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Top Trends Impacting CFOs in 2014

During the second half of 2014, CFOs will experience a few significant priority shifts that are expected to impact the nature of financial management for the next several years. Most of these trends have been underway for some time and reflect the ongoing evolution of technology and the broad shifts occurring in the financial labor market.

Three of the top trends that will require CFO attention in 2014 include the growing influence of big data, new internal regulatory controls, and a rising skills gap that may present obstacles to effective hiring.

Making the Most of Big Data

In an earlier era, a larger percentage of CFO decision making happened from the gut, and shifts in company direction and financial priorities were based on experience, educated guesses, close scrutiny of the marketplace, hindsight, and shared wisdom. But as huge volumes of data provide new inputs and variables, CFOs and their teams can use this rolling stream of indicators to gain a competitive edge.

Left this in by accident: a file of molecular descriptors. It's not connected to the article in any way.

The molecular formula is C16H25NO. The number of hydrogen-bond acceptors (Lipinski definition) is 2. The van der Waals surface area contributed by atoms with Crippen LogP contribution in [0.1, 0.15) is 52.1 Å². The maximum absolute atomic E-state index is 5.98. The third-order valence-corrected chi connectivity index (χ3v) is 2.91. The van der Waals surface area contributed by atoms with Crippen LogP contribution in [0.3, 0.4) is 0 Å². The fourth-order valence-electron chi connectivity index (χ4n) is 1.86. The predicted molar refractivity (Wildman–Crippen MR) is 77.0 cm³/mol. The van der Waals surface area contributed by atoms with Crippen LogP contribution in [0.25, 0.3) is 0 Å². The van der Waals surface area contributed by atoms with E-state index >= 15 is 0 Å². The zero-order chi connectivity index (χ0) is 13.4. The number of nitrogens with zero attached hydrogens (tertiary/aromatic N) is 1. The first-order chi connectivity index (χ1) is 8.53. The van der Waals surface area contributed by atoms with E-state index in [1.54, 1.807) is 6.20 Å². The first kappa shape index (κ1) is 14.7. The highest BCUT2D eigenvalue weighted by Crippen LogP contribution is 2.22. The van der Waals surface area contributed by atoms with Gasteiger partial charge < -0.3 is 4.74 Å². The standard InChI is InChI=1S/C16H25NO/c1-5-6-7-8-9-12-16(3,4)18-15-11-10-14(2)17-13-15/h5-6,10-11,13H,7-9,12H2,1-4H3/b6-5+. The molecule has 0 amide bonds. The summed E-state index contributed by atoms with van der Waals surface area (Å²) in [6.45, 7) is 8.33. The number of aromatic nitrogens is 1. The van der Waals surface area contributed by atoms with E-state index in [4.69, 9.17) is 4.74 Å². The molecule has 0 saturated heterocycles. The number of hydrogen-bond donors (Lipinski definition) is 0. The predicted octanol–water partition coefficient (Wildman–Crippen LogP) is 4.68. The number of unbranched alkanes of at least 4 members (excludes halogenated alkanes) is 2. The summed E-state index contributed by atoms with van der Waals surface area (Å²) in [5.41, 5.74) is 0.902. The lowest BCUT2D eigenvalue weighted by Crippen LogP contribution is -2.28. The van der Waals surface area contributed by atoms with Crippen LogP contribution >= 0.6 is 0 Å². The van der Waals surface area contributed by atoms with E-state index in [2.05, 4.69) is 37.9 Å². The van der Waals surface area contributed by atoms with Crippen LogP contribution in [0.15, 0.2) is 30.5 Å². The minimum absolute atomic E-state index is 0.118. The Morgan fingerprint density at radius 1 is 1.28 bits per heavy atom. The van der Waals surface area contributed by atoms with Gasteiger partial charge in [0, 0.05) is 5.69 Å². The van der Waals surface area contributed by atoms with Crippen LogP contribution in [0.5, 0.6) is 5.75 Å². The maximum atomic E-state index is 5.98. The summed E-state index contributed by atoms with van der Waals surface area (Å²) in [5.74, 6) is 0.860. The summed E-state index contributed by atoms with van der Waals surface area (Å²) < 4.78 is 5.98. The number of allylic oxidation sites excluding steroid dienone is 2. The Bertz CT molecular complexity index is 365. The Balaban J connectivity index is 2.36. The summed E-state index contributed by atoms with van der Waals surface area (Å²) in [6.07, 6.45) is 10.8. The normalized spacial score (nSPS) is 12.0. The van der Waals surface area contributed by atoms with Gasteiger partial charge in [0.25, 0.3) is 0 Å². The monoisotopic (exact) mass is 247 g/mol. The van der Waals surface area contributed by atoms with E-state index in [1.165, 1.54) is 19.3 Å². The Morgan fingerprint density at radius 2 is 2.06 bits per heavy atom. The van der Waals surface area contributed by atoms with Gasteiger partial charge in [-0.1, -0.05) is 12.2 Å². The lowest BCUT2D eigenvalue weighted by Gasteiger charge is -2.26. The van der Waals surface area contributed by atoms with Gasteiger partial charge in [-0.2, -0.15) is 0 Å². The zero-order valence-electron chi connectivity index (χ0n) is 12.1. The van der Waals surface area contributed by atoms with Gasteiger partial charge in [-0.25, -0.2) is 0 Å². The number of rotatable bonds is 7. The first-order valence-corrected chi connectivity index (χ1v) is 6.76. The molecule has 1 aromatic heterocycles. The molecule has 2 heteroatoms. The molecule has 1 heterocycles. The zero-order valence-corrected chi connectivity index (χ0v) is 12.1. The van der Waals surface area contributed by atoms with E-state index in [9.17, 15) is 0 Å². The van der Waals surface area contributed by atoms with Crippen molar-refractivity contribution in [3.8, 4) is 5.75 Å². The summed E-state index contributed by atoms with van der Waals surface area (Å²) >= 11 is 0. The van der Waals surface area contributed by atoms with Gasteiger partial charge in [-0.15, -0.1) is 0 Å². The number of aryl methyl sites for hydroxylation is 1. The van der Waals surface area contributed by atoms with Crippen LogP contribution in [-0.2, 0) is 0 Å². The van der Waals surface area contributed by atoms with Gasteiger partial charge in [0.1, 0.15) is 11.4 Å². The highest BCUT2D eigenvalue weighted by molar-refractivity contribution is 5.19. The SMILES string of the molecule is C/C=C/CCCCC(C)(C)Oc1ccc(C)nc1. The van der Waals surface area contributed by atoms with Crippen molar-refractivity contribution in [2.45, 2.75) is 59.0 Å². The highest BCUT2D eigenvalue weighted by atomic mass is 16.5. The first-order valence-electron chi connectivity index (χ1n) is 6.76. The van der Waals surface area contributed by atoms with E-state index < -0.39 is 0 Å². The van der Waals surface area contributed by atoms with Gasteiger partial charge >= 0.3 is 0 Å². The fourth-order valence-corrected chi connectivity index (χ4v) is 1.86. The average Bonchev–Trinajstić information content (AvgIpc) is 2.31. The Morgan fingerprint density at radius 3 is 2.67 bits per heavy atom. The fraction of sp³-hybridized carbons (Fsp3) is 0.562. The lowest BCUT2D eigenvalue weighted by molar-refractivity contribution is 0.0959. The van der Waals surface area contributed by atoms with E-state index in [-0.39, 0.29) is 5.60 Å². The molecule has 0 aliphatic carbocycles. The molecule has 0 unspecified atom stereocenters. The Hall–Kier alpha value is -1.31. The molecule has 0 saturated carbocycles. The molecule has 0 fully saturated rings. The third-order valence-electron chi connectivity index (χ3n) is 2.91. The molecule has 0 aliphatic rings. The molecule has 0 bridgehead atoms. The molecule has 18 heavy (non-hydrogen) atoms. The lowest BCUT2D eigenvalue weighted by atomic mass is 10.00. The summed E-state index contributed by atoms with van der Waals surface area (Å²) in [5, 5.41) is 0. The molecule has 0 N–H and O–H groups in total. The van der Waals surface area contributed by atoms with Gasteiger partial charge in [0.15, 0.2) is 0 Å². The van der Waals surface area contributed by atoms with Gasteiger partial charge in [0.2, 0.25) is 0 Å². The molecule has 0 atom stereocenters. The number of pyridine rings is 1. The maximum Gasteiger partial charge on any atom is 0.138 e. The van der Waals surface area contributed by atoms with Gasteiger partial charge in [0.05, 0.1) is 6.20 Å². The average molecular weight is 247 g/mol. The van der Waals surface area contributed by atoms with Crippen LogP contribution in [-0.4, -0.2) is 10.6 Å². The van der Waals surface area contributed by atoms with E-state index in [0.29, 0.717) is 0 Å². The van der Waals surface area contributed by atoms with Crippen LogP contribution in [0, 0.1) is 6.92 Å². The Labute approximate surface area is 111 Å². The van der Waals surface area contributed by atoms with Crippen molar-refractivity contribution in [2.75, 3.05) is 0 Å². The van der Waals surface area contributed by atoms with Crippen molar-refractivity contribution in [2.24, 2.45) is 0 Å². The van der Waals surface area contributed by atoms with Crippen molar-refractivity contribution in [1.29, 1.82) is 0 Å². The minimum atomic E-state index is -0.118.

The ability to collect and analyze granular data on everything from target markets for new product rollouts, to investment outcomes, to lending practices, to staffing will mean greater reliance on current and previous trends during the decision making process.


By December of 2014, official updates will be made to the internal controls framework used by most companies. The regulatory environment is undergoing a shift that will lead to greater accountability and tougher audits, and the new framework is expected to include a new set of both internal and external financial controls. As the new structure is made available, CFOs will need to bring their compliance teams up to speed and then begin building awareness and support among senior managers and the rest of their organizations.

Skills Gaps

As the talent marketplace shifts and university course outlines stay essentially the same, a growing skills gap is appearing between recent accounting graduates and the needs of their potential employers. Technical accounting skills were once the primary determinant of candidate value, but at this point, employers need much more; they need business skills, social skills, and a complete understand of how the branches of a company fit together, including HR, IT, operations, marketing and production. Accountants need to make business decisions that take multiple complex factors into account, and most graduating students simply aren’t prepared for this challenge.

CFOs can identify true talent by looking for CMA certification and shaping the interview and selection process, and companies can begin partnering with universities to expand the depth and breadth of accounting coursework.

For more information on the changing landscape for accountants and CFOs, contact the financial staffing experts at Cordia.